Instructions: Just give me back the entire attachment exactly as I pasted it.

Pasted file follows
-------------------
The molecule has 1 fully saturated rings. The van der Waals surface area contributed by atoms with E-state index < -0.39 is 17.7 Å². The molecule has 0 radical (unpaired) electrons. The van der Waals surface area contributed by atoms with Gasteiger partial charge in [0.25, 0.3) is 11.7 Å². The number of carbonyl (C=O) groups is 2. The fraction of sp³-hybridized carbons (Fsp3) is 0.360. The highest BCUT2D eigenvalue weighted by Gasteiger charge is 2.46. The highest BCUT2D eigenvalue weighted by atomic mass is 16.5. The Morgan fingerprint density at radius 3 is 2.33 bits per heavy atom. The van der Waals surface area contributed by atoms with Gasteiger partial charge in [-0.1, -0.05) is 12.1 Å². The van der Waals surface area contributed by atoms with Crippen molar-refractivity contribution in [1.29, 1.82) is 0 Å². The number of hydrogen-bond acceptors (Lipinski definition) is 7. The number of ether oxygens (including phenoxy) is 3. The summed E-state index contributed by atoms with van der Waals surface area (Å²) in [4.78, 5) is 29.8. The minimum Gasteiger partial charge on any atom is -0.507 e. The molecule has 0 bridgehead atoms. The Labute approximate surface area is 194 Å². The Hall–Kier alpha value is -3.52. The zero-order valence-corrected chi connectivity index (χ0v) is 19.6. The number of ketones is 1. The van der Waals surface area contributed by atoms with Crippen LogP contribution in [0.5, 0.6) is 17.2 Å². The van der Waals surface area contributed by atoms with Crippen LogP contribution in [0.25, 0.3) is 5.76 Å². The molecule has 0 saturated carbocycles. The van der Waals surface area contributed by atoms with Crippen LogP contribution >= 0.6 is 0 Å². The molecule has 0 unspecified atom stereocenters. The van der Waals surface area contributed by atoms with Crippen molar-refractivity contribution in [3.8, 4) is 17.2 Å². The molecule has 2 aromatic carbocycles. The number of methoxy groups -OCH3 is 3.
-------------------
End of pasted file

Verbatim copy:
The molecule has 1 fully saturated rings. The van der Waals surface area contributed by atoms with E-state index < -0.39 is 17.7 Å². The molecule has 0 radical (unpaired) electrons. The van der Waals surface area contributed by atoms with Gasteiger partial charge in [0.25, 0.3) is 11.7 Å². The number of carbonyl (C=O) groups is 2. The fraction of sp³-hybridized carbons (Fsp3) is 0.360. The highest BCUT2D eigenvalue weighted by Gasteiger charge is 2.46. The highest BCUT2D eigenvalue weighted by atomic mass is 16.5. The Morgan fingerprint density at radius 3 is 2.33 bits per heavy atom. The van der Waals surface area contributed by atoms with Gasteiger partial charge in [-0.1, -0.05) is 12.1 Å². The van der Waals surface area contributed by atoms with Crippen molar-refractivity contribution in [1.29, 1.82) is 0 Å². The number of hydrogen-bond acceptors (Lipinski definition) is 7. The number of ether oxygens (including phenoxy) is 3. The summed E-state index contributed by atoms with van der Waals surface area (Å²) in [4.78, 5) is 29.8. The minimum Gasteiger partial charge on any atom is -0.507 e. The molecule has 0 bridgehead atoms. The Labute approximate surface area is 194 Å². The Hall–Kier alpha value is -3.52. The zero-order valence-corrected chi connectivity index (χ0v) is 19.6. The number of ketones is 1. The van der Waals surface area contributed by atoms with Crippen LogP contribution in [0.5, 0.6) is 17.2 Å². The van der Waals surface area contributed by atoms with Crippen LogP contribution in [0.25, 0.3) is 5.76 Å². The molecule has 0 saturated carbocycles. The van der Waals surface area contributed by atoms with Crippen LogP contribution >= 0.6 is 0 Å². The molecule has 0 unspecified atom stereocenters. The van der Waals surface area contributed by atoms with Crippen molar-refractivity contribution in [3.8, 4) is 17.2 Å². The molecule has 2 aromatic carbocycles. The number of methoxy groups -OCH3 is 3.